In 2012, workers at a planned Memphis factory could begin producing hundreds of thousands of kitchen appliances a year, providing momentum for the city’s growing manufacturing base.
Electrolux, the Swedish appliances giant, will relocate some of its kitchen-appliance manufacturing operations from Canada to Frank C. Pidgeon Industrial Park in Southwest Memphis, according to multiple sources.
The move is expected to bring an influx of 1,200 highly sought manufacturing jobs to Memphis, wounded by the global recession.
In addition to the direct jobs, the project could indirectly create another 1,500 to 2,000 jobs through suppliers and support businesses.
Memphis Mayor A C Wharton declined to comment on the project.
"This is great news for the city of Memphis," said U.S. Rep. Steve Cohen, D-Tenn. "Memphians are capable and ready to work. The new jobs created by Electrolux and its suppliers will be a great shot in the arm for our city and economy."
Electrolux Major Appliances North America announced Tuesday afternoon that it would close its manufacturing facility in L’Assomption, Quebec, and transfer production to a new, unnamed facility beginning in mid-2012.
The Canadian plant produces cooking appliances and employs about 1,300 people.
"This was a difficult but necessary decision to maintain our competitiveness and innovation in the cooking-appliance business," Billy Benson, vice president of operations for Electrolux Major Appliances North America, said in a statement.
Several officials said a major economic development announcement would be made at the Greater Memphis Chamber of Commerce annual luncheon today.
The secret recruiting of Electrolux, named a "Global Superstar" this year by Forbes magazine, took place in recent months under the code name "Project Journey."
In November, Wharton, Shelby County Mayor Mark Luttrell and state economic development leaders traveled with Greater Memphis Chamber officials to Electrolux’s North American headquarters in North Carolina for a crucial recruiting pitch.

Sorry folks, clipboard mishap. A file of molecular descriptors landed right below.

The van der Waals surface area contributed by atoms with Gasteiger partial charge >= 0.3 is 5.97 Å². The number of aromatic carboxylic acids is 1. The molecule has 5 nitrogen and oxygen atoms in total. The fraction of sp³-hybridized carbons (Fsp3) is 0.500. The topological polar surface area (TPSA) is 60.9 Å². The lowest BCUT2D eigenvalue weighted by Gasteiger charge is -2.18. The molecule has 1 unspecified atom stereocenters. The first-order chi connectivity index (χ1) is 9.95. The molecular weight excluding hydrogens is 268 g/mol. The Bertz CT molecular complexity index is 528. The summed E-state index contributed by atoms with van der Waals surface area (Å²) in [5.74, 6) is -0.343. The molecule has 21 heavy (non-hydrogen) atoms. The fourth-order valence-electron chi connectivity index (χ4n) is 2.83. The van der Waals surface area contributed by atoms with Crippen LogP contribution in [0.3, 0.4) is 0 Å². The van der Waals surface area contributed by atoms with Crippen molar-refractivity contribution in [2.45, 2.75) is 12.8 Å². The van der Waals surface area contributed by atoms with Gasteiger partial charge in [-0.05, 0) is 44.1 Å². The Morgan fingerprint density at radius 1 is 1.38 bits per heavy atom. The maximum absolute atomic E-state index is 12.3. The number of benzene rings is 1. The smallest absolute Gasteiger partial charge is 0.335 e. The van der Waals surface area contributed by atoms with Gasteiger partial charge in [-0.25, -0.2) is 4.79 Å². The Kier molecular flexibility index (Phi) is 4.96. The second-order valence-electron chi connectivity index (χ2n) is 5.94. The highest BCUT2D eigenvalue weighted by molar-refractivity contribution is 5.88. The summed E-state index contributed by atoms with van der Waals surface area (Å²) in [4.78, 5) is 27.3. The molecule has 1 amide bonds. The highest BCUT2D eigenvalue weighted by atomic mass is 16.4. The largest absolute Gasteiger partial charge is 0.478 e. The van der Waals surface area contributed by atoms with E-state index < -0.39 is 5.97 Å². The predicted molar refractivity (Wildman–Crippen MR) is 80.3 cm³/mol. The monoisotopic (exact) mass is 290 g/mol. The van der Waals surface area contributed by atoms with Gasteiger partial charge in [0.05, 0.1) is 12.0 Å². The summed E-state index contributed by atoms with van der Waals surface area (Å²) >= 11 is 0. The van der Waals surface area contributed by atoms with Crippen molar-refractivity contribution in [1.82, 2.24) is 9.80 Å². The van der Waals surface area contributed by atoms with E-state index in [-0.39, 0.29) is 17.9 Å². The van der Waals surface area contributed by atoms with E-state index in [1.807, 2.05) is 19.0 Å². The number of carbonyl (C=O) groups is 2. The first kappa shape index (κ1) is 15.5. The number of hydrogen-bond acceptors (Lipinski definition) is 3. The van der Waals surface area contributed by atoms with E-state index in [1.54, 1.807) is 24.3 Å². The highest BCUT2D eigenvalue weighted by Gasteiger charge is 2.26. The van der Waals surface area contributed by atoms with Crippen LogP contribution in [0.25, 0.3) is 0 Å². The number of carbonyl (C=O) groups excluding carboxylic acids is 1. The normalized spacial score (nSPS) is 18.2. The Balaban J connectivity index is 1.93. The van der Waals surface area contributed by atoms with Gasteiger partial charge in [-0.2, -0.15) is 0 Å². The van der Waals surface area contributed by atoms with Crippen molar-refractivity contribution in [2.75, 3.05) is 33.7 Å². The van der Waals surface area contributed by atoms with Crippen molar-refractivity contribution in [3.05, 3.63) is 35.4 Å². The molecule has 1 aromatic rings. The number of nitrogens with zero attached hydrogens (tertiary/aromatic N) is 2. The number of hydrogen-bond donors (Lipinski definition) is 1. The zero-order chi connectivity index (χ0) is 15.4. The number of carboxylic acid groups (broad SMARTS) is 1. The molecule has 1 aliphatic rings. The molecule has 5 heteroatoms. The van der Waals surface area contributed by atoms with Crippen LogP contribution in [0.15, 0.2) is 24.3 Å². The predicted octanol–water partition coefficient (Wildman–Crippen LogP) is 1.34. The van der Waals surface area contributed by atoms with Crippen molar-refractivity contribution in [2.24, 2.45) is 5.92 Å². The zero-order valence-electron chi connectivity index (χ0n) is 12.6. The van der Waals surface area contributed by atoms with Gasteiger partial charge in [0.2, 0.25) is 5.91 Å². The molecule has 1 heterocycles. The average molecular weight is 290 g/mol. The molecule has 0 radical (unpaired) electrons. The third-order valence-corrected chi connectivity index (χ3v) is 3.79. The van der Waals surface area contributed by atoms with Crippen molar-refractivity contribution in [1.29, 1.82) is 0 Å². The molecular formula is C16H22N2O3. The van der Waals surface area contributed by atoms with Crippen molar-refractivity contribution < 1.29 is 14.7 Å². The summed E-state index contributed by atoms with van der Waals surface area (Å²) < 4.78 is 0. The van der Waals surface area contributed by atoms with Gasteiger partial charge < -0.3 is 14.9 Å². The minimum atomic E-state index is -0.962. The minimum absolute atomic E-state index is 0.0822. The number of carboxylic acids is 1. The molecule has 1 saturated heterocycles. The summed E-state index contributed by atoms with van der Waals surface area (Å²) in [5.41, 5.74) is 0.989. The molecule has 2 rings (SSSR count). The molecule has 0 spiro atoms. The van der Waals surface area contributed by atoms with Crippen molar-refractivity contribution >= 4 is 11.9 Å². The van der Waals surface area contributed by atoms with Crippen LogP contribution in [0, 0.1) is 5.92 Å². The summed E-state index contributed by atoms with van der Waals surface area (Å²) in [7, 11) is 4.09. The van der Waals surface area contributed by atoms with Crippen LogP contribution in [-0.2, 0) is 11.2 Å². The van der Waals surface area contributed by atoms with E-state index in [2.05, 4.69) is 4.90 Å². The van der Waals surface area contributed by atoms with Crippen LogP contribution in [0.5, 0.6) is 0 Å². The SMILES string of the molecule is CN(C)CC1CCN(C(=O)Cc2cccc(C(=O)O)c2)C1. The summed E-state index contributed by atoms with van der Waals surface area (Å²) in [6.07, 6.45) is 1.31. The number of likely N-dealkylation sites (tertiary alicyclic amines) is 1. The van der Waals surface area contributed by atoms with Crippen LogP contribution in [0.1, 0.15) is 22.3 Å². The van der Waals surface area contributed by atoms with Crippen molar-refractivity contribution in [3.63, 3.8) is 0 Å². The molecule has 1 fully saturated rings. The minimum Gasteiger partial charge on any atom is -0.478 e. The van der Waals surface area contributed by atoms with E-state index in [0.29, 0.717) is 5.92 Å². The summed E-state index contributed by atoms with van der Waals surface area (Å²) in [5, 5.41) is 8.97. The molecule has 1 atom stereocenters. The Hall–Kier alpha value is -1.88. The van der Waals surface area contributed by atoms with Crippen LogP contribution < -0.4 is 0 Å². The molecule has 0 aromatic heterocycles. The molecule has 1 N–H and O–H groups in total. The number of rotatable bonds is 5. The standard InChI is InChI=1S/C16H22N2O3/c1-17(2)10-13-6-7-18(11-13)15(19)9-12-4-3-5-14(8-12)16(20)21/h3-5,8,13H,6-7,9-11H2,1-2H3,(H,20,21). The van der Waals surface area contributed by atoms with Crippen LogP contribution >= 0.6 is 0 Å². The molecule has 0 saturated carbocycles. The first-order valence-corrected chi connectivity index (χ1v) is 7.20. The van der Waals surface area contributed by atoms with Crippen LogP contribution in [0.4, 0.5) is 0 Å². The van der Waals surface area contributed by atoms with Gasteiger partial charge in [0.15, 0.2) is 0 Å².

Electrolux, the world’s second-largest home appliance maker, said in November that it planned further cost-cutting measures as it battles low demand and intense competition. The company has been gradually shifting production to low-cost locations to help offset lagging demand.
In 2009, the company had sales of more than $14 billion and 51,000 employees. Electrolux products include refrigerators, dishwashers, washing machines, vacuum cleaners and cookers.
The company doesn’t expect renewed growth in North America until the first quarter of next year. Sales remain lukewarm following the end of government subsidies for energy-efficient appliances.
Memphis was competing against a site in Mexico near the U.S. border. Electrolux already has significant manufacturing operations in Ciudad Juarez.
In 2005, the company closed what was then the world’s largest refrigerator assembly plant in Greenville, Mich., shifting thousands of jobs to Mexico. The company also has smaller plants in Mexico which make parts for the firm’s Eureka brand of vacuum cleaners.
But a drug war along the border with Mexico that has claimed thousands of lives continues to rage. In March, three people connected to the U.S. consulate in Juarez — including the manager of an assembly line for Dallas-based information technology company Affiliated Computer Services Inc. — were gunned down, sending shockwaves through international business circles.
The Electrolux operation will be a boost to fledgling Pidgeon Industrial Park, which has about 2,500 undeveloped acres.
Pidgeon Park, just off Interstate 55 in Southwest Memphis, has long been considered a major untapped asset for industrial development and job creation. It is home to a large CN Railway terminal, Nucor Steel, a TVA power plant and a city sewage treatment plant.
The Electrolux operation is expected to put a dent in the city’s stubborn unemployment rate, which was at 10.6 percent in October, above the Shelby County rate of 9.8 percent and national rate of 9.6 percent, according to the Bureau of Labor Statistics.